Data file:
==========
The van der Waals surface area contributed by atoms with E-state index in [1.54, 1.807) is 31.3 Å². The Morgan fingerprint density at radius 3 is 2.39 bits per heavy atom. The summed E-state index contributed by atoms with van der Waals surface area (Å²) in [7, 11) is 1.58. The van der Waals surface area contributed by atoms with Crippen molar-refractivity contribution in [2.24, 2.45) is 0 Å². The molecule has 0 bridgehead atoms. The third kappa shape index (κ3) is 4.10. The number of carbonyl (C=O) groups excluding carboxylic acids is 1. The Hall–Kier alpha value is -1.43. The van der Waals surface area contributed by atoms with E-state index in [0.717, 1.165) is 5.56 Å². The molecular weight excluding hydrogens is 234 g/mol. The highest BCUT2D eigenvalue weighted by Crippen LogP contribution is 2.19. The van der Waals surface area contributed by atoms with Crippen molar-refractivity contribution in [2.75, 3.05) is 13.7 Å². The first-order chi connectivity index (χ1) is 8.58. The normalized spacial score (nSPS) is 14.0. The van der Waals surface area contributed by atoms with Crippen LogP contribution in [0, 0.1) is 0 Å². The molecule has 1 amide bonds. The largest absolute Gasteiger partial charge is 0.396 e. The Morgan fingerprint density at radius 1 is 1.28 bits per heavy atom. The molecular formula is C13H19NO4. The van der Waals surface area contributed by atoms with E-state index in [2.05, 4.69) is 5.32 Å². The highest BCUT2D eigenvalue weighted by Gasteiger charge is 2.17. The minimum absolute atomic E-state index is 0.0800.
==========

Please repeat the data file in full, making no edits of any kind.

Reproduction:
The van der Waals surface area contributed by atoms with E-state index in [1.54, 1.807) is 31.3 Å². The Morgan fingerprint density at radius 3 is 2.39 bits per heavy atom. The summed E-state index contributed by atoms with van der Waals surface area (Å²) in [7, 11) is 1.58. The van der Waals surface area contributed by atoms with Crippen molar-refractivity contribution in [2.24, 2.45) is 0 Å². The molecule has 0 bridgehead atoms. The third kappa shape index (κ3) is 4.10. The number of carbonyl (C=O) groups excluding carboxylic acids is 1. The Hall–Kier alpha value is -1.43. The van der Waals surface area contributed by atoms with E-state index in [0.717, 1.165) is 5.56 Å². The molecular weight excluding hydrogens is 234 g/mol. The highest BCUT2D eigenvalue weighted by Crippen LogP contribution is 2.19. The van der Waals surface area contributed by atoms with Crippen molar-refractivity contribution in [2.75, 3.05) is 13.7 Å². The first-order chi connectivity index (χ1) is 8.58. The normalized spacial score (nSPS) is 14.0. The van der Waals surface area contributed by atoms with Crippen LogP contribution in [0, 0.1) is 0 Å². The molecule has 1 amide bonds. The largest absolute Gasteiger partial charge is 0.396 e. The Morgan fingerprint density at radius 1 is 1.28 bits per heavy atom. The molecular formula is C13H19NO4. The van der Waals surface area contributed by atoms with E-state index in [2.05, 4.69) is 5.32 Å². The highest BCUT2D eigenvalue weighted by Gasteiger charge is 2.17. The minimum absolute atomic E-state index is 0.0800.